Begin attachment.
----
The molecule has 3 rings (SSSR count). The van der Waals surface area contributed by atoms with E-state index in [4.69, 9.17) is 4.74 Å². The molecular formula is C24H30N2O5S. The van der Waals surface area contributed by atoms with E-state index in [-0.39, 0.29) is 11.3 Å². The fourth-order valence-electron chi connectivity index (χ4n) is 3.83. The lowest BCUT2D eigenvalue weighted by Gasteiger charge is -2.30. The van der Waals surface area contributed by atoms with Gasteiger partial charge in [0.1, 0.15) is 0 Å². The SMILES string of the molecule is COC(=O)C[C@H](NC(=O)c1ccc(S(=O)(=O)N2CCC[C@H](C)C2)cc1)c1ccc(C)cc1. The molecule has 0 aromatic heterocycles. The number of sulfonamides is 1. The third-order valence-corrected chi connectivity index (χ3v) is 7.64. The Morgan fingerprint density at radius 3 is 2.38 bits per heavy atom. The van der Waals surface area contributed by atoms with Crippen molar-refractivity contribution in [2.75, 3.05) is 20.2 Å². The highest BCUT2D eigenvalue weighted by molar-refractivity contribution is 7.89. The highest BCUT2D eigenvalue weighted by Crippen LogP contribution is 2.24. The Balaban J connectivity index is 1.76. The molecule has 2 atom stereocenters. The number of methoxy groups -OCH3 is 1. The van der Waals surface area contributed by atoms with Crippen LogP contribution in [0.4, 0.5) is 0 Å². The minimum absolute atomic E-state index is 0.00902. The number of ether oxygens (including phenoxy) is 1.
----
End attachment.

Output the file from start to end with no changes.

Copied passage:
The molecule has 3 rings (SSSR count). The van der Waals surface area contributed by atoms with E-state index in [4.69, 9.17) is 4.74 Å². The molecular formula is C24H30N2O5S. The van der Waals surface area contributed by atoms with E-state index in [-0.39, 0.29) is 11.3 Å². The fourth-order valence-electron chi connectivity index (χ4n) is 3.83. The lowest BCUT2D eigenvalue weighted by Gasteiger charge is -2.30. The van der Waals surface area contributed by atoms with Gasteiger partial charge in [0.1, 0.15) is 0 Å². The SMILES string of the molecule is COC(=O)C[C@H](NC(=O)c1ccc(S(=O)(=O)N2CCC[C@H](C)C2)cc1)c1ccc(C)cc1. The molecule has 0 aromatic heterocycles. The number of sulfonamides is 1. The third-order valence-corrected chi connectivity index (χ3v) is 7.64. The Morgan fingerprint density at radius 3 is 2.38 bits per heavy atom. The van der Waals surface area contributed by atoms with Crippen molar-refractivity contribution in [2.75, 3.05) is 20.2 Å². The highest BCUT2D eigenvalue weighted by molar-refractivity contribution is 7.89. The highest BCUT2D eigenvalue weighted by Crippen LogP contribution is 2.24. The Balaban J connectivity index is 1.76. The molecule has 2 atom stereocenters. The number of methoxy groups -OCH3 is 1. The van der Waals surface area contributed by atoms with Crippen LogP contribution in [0.4, 0.5) is 0 Å². The minimum absolute atomic E-state index is 0.00902. The number of ether oxygens (including phenoxy) is 1.